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Eskom escalates Stage 2 load shedding to business hours

Emergency generation reserves have been depleted, forcing it to ‘implement load shedding continuously until Friday night’.
Workers in a Joburg cafe use an emergency gas-powered lamp to illuminate the kitchen as load shedding stopped their electricity supply. Image: Waldo Swiegers/Bloomberg

South Africans and business owners are set to get even more grumpy and frustrated amid the coldest week thus far this year, with Eskom announcing on Tuesday night that Stage 2 load shedding will be implemented from 10h00 on Wednesday morning until 22h00 on Friday.

This represents the escalation of load shedding into the main business hours of the day, as the state power utility is struggling with further breakdowns and a spike in demand on the back of the cold front gripping most of the country.

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Eskom started Stage 2 load shedding on Monday, but kept it to after 16h00 into the early hours of the morning. While this was during the peak evening demand times, it essentially avoided power cuts during business hours.

Now load shedding has been extended to daytime as well as the evenings, highlighting the pressure placed on the power grid.

Eskom blamed the intensified load shedding on “further breakdowns of generating units at Majuba and Arnot Power Stations [on Tuesday], as well delays in returning units to service at Arnot and Tutuka Power Stations”.

“The emergency generation reserves have been used extensively in the past days to avoid load shedding during the day. This has resulted in these being depleted, reducing available capacity,” the utility said.

“It is, therefore, necessary to implement load shedding continuously until Friday night at 22:00 in order to replenish the emergency reserves,” Eskom added.

“Breakdowns currently total 13 601MW of capacity, while another 1 330MW is unavailable due to planned maintenance. Eskom teams are working hard to return generation units to service, as well as to replenish the emergency reserves,” it stressed.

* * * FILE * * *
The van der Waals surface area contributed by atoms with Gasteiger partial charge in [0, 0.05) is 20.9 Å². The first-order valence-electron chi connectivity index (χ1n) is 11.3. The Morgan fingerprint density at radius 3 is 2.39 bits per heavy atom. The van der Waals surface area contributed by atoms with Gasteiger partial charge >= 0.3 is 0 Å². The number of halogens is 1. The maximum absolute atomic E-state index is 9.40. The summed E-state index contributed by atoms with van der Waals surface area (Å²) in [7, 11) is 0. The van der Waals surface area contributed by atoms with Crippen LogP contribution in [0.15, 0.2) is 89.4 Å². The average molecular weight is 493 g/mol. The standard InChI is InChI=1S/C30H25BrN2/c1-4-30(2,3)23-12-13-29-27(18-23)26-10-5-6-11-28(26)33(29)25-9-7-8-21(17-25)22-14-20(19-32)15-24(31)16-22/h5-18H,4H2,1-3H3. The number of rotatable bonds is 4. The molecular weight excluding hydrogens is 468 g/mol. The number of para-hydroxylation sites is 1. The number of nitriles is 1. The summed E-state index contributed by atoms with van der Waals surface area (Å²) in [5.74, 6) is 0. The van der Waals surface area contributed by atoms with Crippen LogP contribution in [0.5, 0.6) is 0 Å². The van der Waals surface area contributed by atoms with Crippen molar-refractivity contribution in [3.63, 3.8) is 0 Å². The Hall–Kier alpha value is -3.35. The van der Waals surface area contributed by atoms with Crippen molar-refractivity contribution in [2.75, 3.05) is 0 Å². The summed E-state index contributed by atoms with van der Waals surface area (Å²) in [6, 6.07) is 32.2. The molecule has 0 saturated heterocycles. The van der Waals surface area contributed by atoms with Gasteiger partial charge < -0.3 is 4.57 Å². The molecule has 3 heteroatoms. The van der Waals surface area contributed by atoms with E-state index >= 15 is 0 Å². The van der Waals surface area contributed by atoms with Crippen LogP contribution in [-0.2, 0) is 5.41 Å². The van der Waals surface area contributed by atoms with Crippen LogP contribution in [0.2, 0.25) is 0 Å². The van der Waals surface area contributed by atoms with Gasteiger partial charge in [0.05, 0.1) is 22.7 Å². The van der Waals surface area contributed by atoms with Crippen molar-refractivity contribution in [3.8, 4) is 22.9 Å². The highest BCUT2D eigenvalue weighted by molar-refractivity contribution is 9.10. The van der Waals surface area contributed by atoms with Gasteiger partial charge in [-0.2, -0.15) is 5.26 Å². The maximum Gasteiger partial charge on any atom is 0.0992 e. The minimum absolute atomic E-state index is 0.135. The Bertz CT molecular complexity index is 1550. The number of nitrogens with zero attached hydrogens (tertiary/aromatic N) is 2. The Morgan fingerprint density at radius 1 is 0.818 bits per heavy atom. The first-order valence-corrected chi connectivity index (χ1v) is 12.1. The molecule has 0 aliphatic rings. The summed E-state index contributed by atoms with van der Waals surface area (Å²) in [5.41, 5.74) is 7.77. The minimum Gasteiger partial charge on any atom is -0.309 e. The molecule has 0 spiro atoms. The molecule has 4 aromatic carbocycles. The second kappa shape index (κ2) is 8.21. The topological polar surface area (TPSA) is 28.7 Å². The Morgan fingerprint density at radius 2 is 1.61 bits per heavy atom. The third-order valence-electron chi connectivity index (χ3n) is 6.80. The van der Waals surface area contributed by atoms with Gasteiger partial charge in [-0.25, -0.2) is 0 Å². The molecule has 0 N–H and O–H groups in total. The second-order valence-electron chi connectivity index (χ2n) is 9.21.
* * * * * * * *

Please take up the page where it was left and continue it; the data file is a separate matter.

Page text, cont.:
Read: Why load shedding is set to continue for the next five years

As normal, Eskom reiterated its appeal to the public to reduce the usage of electricity so as “to assist the country to get through these capacity constraints”.

The utility said that it will communicate promptly should there be any significant changes to the system.

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These “breakdowns” are a direct result of the incompetence of staff and management to keep the plants going.

Age is NOT the issue — Maintenance is!!!!

Maintenance is not a word the cadres understand, either at national, provincial or local level!

Eish!

Typical Africa so let out to randomness of nature

and with no grip on forces westerners contained centuries ago including wear and tear

This started in 2008! 13 years later not much has improved. 13 years of stealing

Eskom, despite having 50 000 employees, outsources basic maintenance.

Every time a unit or a conveyor belt “breaks down”, a toilet gets clogged or someone spills a cup of tea there is an opportunity for a connected crony company to do “maintenance”.

There are enormous incentives for things to go wrong.

Municipalities ignore water infrastructure; Prasa allows train burning; someone working in a public building sneezes, satisfied that there is a cadre waiting in the wings with a water tanker or a security outfit or deep cleaning contract.

On such a beautiful sunny day as well! I have noticed that after a cold front has passed and the air is clean and cold, I get exceptional solar production from my panels.
Its a pity that the rest of the country can’t take advantage of that and are dependent of a dinosaur utility burning compressed dinosaur food.

Still the fault of the Guptas?

Nee man- dis alles Jan se skuld.Domkop.

At least there is maintenance being done even if it’s 15 years late. André de Ruyter warned that we will have load shedding while critical maintenance is being done. Hopefully the short term pain we are experiencing now will eliminate load shedding in future. Let’s hope.

Without a significant increase of modern, well-designed generating capacity combined with a strategy of replcement of the existing units there can be no hope of improvement. The adoption of breakdown maintenance without any other stategy is pure suicide. This is where we are, over the edge of sustainability and into systemic collapse. There is still no viable long-term plan.

Well, I hope you are right, however there is also the paramount issue of the here and now. Businesses cannot function on future promises, we need things to work today to be able to generate work and pay our staff and our suppliers.
South African entrepreneurs are faced with a myriad of issues to stay in business, constant loadshedding should not be another one.

End of comments.

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